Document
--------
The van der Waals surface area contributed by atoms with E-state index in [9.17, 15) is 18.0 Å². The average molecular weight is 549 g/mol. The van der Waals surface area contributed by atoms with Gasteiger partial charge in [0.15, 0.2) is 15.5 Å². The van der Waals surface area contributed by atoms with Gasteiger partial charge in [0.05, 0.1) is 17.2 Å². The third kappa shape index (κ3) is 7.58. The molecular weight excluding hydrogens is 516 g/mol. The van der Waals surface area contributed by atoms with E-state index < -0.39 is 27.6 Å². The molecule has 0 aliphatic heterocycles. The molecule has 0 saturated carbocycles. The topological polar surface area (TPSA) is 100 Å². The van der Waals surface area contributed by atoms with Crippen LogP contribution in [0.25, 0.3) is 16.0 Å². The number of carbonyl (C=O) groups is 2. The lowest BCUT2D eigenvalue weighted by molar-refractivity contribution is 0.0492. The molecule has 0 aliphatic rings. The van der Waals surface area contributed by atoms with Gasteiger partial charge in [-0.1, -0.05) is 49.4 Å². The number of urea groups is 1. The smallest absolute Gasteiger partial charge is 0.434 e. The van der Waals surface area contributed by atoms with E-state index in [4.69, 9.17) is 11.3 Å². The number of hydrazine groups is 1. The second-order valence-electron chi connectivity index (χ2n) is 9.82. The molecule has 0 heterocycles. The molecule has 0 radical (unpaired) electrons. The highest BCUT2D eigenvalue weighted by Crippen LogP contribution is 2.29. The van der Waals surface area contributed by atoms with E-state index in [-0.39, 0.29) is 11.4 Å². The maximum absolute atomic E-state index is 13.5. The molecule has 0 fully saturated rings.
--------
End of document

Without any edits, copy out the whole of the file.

The van der Waals surface area contributed by atoms with E-state index in [9.17, 15) is 18.0 Å². The average molecular weight is 549 g/mol. The van der Waals surface area contributed by atoms with Gasteiger partial charge in [0.15, 0.2) is 15.5 Å². The van der Waals surface area contributed by atoms with Gasteiger partial charge in [0.05, 0.1) is 17.2 Å². The third kappa shape index (κ3) is 7.58. The molecular weight excluding hydrogens is 516 g/mol. The van der Waals surface area contributed by atoms with E-state index < -0.39 is 27.6 Å². The molecule has 0 aliphatic heterocycles. The molecule has 0 saturated carbocycles. The topological polar surface area (TPSA) is 100 Å². The van der Waals surface area contributed by atoms with Crippen LogP contribution in [0.25, 0.3) is 16.0 Å². The number of carbonyl (C=O) groups is 2. The lowest BCUT2D eigenvalue weighted by molar-refractivity contribution is 0.0492. The molecule has 0 aliphatic rings. The van der Waals surface area contributed by atoms with Gasteiger partial charge in [-0.1, -0.05) is 49.4 Å². The number of urea groups is 1. The smallest absolute Gasteiger partial charge is 0.434 e. The van der Waals surface area contributed by atoms with E-state index in [4.69, 9.17) is 11.3 Å². The number of hydrazine groups is 1. The second-order valence-electron chi connectivity index (χ2n) is 9.82. The molecule has 0 heterocycles. The molecule has 0 radical (unpaired) electrons. The highest BCUT2D eigenvalue weighted by Crippen LogP contribution is 2.29. The van der Waals surface area contributed by atoms with E-state index in [-0.39, 0.29) is 11.4 Å². The maximum absolute atomic E-state index is 13.5. The molecule has 0 fully saturated rings.